Newborn babies are completely vulnerable. They are entirely dependent on their parent’s love and protection. God had carefully chosen Joseph and Mary if for no other reason than their great faith and obedience born of a humble nature to serve and please the Lord. Mary did not understand why she was chosen but she readily complied. Joseph had a tad tougher row to hoe and it took a few angelic visitations to get him on track. As long as these two remained faithful all would be well, but there was no guarantee.
There is also no guarantee for anyone in this life outside the will of God. Without faith it is impossible to please Him. Each of us enters this world just as the Lord did but each of us is also initially unaware of God’s purpose. Discovering His purpose is the true quest of life. It is what gives our lives meaning. He’s got it all covered as long as we don’t rebel. We know by the life He lived that rebellion and disobedience were never part of His nature. Some of us learn the lesson somewhat easily by comparison to those who fight all the way. For the majority, it is far too high a price and for them, this life is the only home they will ever know. In the drive to escape all things humble they construct the most humble and temporary life of all compared to the glories of heaven.
The tabernacles of the Lord’s people are temporary. They are necessary for now. We exist to please Him and nothing pleases Him more than to take care of us, rescue us from the ravages of sin, and bless us. This demands a process not at all unlike the process He chose to be with us. He meets us where we are.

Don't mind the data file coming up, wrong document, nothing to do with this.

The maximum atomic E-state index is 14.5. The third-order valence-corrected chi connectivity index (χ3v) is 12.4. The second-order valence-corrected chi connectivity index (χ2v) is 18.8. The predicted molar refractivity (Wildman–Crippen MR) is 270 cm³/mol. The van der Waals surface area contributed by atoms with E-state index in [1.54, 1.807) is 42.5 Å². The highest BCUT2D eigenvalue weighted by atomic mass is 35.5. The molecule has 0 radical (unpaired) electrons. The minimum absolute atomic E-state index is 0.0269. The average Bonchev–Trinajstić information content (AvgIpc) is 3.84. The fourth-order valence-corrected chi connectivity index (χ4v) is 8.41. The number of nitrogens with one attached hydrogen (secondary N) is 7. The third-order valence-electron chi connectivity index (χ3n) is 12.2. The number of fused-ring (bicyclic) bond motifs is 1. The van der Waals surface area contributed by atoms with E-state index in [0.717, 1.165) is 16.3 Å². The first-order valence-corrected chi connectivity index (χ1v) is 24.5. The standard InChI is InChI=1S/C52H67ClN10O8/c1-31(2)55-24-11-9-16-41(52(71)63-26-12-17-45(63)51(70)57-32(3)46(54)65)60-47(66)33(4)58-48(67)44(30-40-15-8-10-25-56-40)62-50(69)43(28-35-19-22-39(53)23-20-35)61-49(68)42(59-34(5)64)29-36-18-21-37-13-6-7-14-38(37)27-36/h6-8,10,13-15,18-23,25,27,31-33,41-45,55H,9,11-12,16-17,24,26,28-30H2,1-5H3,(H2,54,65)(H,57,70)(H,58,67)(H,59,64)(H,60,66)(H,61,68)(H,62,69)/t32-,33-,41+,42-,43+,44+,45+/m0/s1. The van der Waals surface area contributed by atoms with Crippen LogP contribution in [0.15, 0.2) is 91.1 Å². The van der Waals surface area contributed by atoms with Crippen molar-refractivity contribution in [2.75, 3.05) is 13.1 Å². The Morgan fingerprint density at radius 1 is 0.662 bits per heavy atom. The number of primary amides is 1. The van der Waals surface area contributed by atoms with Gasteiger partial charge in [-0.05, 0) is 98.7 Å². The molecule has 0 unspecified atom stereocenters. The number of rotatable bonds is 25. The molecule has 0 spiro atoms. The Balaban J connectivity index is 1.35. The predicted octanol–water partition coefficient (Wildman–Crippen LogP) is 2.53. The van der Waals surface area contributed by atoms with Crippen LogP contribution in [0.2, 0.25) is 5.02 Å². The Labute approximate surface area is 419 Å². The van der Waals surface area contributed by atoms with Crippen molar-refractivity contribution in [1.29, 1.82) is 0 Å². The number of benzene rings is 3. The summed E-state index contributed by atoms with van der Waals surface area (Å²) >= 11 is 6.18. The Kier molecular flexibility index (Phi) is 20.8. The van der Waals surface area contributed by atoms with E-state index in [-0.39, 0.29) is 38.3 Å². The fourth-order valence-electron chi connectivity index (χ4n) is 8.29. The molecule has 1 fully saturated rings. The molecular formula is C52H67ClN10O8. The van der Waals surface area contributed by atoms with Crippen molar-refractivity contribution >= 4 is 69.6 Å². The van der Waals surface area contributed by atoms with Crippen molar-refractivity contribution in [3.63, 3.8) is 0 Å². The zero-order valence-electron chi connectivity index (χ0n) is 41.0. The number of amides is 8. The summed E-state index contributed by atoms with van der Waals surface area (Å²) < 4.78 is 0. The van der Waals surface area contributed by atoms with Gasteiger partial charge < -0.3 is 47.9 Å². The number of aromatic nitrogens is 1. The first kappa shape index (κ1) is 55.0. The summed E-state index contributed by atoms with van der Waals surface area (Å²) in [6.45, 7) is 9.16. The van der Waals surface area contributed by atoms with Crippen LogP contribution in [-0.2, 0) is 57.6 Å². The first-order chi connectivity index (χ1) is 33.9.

And suddenly there appeared with the angel a multitude of the heavenly host praising God and saying, “Glory to God in the highest, and on earth peace among men with whom He is pleased.” When the angels had gone away from them into heaven, the shepherds began saying to one another, “Let us go straight to Bethlehem then, and see this thing that has happened which the Lord has made known to us.” So they came in a hurry and found their way to Mary and Joseph, and the baby as He lay in the manger. [Luke 2:13-16]
GETTING OUR WINGS
I love the Christmas movie It’s a Wonderful Life and the overall message it conveys. It illustrates the important role of each person and signifies the far-reaching effect each of us has on the lives of others. We all know the line spoken by George Bailey’s young daughter at the very end of the movie: “Look Daddy. Teacher says, every time a bell rings an angel gets his wings.” For every person who overcomes his or her personal pride and surrenders to the Lord, the same thing happens. A miracle takes place.
“I tell you, there is joy in the presence of the angels of God over one sinner who repents.” [Luke 15:10]
By humbly giving our lives to the Lord as He gave His for us, we also effectively fix our tent as He did. From such humble beginnings, He is then able to bring us out of Sinai into our personal Promised Land, a place of greatly meaningful service to Him and to others.
I wish you all a very Merry Christmas.
© 2018 by RJ Dawson. All Rights Reserved.
 Unless otherwise noted all Scriptures are taken from the New American Standard Bible, © 1960, 1963, 1968, 1971, 1972, 1973, 1975, 1977, 1995 by The Lockman Foundation. Used by permission.